- List of Figures
- List of Tables
- Editor Biographies
- Author Biographies
- Critical Theory and its Contribution to Critical Management Studies
- Critical Realism in Critical Management Studies
- Poststructuralism in Critical Management Studies
- Perspectives on Labor Process Theory
- Organizations and the Natural Environment
- Power at Work in Organizations
- Critical Management Studies on Identity: Mapping the Terrain
- Managing Globalization
- Discourse and Critical Management Studies
- Culture: Broadening the Critical Repertoire
- Critical Approaches to Organizational Change
- Ethics: Critique, Ambivalence, and Infinite Responsibilities (Unmet)
- Critical Management and Organizational History
- Gender and Diversity: Other Ways to “Make a Difference”
- Towards a Workers' Society? New Perspectives on Work and Emancipation
- Critical Management Methodology
- Information Systems
- Human Resource Management
- Challenging Hierarchy
- On Striving to Give a Critical Edge to Critical Management Studies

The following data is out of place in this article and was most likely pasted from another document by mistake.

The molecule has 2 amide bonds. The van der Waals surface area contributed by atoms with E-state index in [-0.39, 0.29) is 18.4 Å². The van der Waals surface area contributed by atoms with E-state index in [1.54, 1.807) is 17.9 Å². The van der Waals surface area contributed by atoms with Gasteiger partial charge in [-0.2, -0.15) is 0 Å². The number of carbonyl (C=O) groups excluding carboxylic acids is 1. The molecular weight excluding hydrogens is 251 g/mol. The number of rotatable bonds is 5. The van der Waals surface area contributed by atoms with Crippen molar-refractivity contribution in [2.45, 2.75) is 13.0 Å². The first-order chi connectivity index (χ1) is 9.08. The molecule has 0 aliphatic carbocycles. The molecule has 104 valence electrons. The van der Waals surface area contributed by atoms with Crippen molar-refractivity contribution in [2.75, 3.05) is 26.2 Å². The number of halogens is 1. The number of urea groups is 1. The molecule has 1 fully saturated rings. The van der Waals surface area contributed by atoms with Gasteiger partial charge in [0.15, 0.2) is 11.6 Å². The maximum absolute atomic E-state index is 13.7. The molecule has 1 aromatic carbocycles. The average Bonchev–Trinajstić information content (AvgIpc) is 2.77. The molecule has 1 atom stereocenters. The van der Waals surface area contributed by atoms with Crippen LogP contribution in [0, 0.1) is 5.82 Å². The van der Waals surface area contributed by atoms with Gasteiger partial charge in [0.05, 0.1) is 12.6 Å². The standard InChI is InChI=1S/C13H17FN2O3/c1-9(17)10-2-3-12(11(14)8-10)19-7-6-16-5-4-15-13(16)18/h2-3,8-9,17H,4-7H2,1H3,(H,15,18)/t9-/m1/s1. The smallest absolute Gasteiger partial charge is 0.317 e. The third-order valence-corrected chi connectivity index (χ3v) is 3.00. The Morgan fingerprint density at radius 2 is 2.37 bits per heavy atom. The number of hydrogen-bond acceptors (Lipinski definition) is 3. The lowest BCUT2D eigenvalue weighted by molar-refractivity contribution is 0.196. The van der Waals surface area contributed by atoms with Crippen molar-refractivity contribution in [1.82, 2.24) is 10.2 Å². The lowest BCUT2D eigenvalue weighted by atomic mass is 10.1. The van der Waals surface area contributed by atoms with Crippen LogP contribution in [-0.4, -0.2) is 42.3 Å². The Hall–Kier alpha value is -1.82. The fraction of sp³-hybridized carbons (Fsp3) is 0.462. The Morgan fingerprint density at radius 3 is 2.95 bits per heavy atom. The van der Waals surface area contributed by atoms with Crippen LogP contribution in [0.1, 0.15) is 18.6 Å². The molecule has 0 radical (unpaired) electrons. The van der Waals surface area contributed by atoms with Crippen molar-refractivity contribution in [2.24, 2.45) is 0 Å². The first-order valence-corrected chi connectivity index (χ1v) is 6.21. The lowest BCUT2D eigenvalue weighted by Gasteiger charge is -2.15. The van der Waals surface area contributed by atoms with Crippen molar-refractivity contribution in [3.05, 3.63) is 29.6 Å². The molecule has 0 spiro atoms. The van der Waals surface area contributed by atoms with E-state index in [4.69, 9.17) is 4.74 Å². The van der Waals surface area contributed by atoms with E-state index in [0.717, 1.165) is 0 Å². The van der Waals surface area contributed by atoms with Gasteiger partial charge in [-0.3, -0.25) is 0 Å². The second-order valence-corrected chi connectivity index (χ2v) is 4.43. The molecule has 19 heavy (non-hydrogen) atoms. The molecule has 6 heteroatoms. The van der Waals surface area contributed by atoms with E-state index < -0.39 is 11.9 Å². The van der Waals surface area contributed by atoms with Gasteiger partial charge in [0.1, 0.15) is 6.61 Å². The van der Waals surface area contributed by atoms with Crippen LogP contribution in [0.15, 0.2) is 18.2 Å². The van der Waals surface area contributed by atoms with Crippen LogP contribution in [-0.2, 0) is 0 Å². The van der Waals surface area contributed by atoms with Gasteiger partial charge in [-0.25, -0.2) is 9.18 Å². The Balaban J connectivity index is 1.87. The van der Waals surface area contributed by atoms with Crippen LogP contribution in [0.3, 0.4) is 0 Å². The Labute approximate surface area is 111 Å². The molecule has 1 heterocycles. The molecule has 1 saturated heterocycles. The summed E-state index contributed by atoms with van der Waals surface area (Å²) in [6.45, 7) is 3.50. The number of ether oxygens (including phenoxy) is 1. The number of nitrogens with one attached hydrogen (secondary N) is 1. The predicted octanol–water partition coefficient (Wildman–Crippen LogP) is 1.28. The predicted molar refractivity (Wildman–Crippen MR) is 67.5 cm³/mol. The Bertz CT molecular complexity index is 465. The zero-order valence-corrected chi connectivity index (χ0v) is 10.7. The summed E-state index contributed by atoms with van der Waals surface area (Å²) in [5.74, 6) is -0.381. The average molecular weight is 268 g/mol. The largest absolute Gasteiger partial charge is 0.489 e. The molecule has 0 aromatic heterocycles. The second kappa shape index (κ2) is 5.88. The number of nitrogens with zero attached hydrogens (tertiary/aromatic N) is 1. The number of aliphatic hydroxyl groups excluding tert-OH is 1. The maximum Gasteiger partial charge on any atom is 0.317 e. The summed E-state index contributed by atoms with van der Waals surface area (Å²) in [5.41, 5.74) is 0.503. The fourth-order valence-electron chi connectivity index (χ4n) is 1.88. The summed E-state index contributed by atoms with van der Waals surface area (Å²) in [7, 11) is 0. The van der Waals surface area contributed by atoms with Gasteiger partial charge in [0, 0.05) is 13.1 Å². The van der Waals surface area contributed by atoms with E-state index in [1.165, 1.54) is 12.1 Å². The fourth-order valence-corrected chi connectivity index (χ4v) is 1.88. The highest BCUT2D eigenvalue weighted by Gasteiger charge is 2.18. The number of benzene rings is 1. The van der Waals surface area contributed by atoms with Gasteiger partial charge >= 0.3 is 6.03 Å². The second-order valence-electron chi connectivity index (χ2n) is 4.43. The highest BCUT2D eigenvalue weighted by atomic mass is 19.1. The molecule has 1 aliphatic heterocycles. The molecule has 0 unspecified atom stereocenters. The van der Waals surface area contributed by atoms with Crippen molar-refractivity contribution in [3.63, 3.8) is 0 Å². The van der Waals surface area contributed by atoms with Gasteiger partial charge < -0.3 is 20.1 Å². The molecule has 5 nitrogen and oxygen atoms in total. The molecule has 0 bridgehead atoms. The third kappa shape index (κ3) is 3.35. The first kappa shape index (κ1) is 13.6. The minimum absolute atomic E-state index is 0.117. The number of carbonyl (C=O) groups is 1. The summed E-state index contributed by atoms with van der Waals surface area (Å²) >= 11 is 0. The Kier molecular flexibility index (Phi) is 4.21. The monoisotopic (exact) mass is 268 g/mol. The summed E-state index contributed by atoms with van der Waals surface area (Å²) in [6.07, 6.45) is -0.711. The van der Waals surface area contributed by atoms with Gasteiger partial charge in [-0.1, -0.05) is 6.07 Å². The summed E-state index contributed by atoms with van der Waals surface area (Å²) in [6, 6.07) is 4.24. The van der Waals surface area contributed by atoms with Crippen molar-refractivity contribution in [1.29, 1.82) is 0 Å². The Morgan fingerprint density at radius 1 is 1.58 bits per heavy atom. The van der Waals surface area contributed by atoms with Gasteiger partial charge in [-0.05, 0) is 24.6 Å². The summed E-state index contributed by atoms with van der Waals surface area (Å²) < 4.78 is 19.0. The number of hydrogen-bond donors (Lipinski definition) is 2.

- Critical Reflections on Labor Process Theory, Work, and Management
- Critical Management Education
- Handbooks, Swarms, and Living Dangerously
Abstract and Keywords
This article is organized as follows. While not entirely ignoring everyday views of power, the first section provides a general historical overview of the concept in political and social theory from classical to postmodern perspectives. With this broad framework as background, the second section focuses on power as utilized in mainstream organization theory. A selection, including theories of contingency, resource dependency, institutionalism, and pluralism, is examined, albeit critically. Although the mainstream is important since it provides the context to which critical approaches are responding, it generally remains comparatively under-theorized such that commonsense conceptions of power as a property of persons, groups, institutions, or systems remain central to their analyses. This is also far from uncommon within certain examples of critical approaches to management, organization, and work, especially those grounded in such a version of Marxism as labour-process theory, which is discussed in the third section.
David Knights is Professor at Bristol Business School and Swansea University’s College of Business, Economics and Law, and Visiting Professor at Stockholm University and Lancaster University.
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